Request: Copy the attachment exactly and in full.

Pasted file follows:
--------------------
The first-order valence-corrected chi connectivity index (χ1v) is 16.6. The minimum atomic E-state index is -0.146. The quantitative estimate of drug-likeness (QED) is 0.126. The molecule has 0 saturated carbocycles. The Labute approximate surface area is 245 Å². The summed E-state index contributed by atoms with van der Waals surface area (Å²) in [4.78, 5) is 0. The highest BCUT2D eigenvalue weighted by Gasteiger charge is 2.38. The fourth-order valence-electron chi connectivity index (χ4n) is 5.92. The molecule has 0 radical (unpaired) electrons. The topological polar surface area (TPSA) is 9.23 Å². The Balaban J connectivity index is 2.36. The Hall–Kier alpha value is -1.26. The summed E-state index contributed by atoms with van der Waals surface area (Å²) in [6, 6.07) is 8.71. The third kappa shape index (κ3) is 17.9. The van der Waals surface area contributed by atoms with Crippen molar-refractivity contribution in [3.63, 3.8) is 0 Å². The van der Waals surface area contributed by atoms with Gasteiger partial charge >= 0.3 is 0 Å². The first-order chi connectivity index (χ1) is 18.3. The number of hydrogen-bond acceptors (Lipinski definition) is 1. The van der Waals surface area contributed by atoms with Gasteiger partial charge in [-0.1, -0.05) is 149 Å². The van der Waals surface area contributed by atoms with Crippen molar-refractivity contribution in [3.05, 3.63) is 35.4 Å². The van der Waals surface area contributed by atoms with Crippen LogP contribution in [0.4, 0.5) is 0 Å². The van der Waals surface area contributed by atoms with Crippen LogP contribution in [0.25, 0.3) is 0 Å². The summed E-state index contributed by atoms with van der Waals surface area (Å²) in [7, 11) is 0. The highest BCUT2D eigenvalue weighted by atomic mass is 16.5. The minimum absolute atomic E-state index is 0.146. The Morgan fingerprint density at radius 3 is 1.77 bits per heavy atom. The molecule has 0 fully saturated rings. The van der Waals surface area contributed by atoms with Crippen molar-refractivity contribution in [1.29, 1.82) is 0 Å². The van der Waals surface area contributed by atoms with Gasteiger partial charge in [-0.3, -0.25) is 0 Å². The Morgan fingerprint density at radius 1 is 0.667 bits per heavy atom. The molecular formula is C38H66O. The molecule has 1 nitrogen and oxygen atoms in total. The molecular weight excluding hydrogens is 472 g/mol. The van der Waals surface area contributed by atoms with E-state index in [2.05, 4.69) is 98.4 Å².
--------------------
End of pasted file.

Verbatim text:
The first-order valence-corrected chi connectivity index (χ1v) is 16.6. The minimum atomic E-state index is -0.146. The quantitative estimate of drug-likeness (QED) is 0.126. The molecule has 0 saturated carbocycles. The Labute approximate surface area is 245 Å². The summed E-state index contributed by atoms with van der Waals surface area (Å²) in [4.78, 5) is 0. The highest BCUT2D eigenvalue weighted by Gasteiger charge is 2.38. The fourth-order valence-electron chi connectivity index (χ4n) is 5.92. The molecule has 0 radical (unpaired) electrons. The topological polar surface area (TPSA) is 9.23 Å². The Balaban J connectivity index is 2.36. The Hall–Kier alpha value is -1.26. The summed E-state index contributed by atoms with van der Waals surface area (Å²) in [6, 6.07) is 8.71. The third kappa shape index (κ3) is 17.9. The van der Waals surface area contributed by atoms with Crippen molar-refractivity contribution in [3.63, 3.8) is 0 Å². The van der Waals surface area contributed by atoms with Gasteiger partial charge >= 0.3 is 0 Å². The first-order chi connectivity index (χ1) is 18.3. The number of hydrogen-bond acceptors (Lipinski definition) is 1. The van der Waals surface area contributed by atoms with Gasteiger partial charge in [-0.1, -0.05) is 149 Å². The van der Waals surface area contributed by atoms with Crippen molar-refractivity contribution in [3.05, 3.63) is 35.4 Å². The van der Waals surface area contributed by atoms with Crippen LogP contribution in [0.4, 0.5) is 0 Å². The van der Waals surface area contributed by atoms with Crippen LogP contribution in [0.25, 0.3) is 0 Å². The summed E-state index contributed by atoms with van der Waals surface area (Å²) in [7, 11) is 0. The highest BCUT2D eigenvalue weighted by atomic mass is 16.5. The minimum absolute atomic E-state index is 0.146. The Morgan fingerprint density at radius 3 is 1.77 bits per heavy atom. The molecule has 0 fully saturated rings. The van der Waals surface area contributed by atoms with Crippen molar-refractivity contribution in [1.29, 1.82) is 0 Å². The van der Waals surface area contributed by atoms with Gasteiger partial charge in [-0.3, -0.25) is 0 Å². The Morgan fingerprint density at radius 1 is 0.667 bits per heavy atom. The molecular formula is C38H66O. The molecule has 1 nitrogen and oxygen atoms in total. The molecular weight excluding hydrogens is 472 g/mol. The van der Waals surface area contributed by atoms with E-state index in [2.05, 4.69) is 98.4 Å².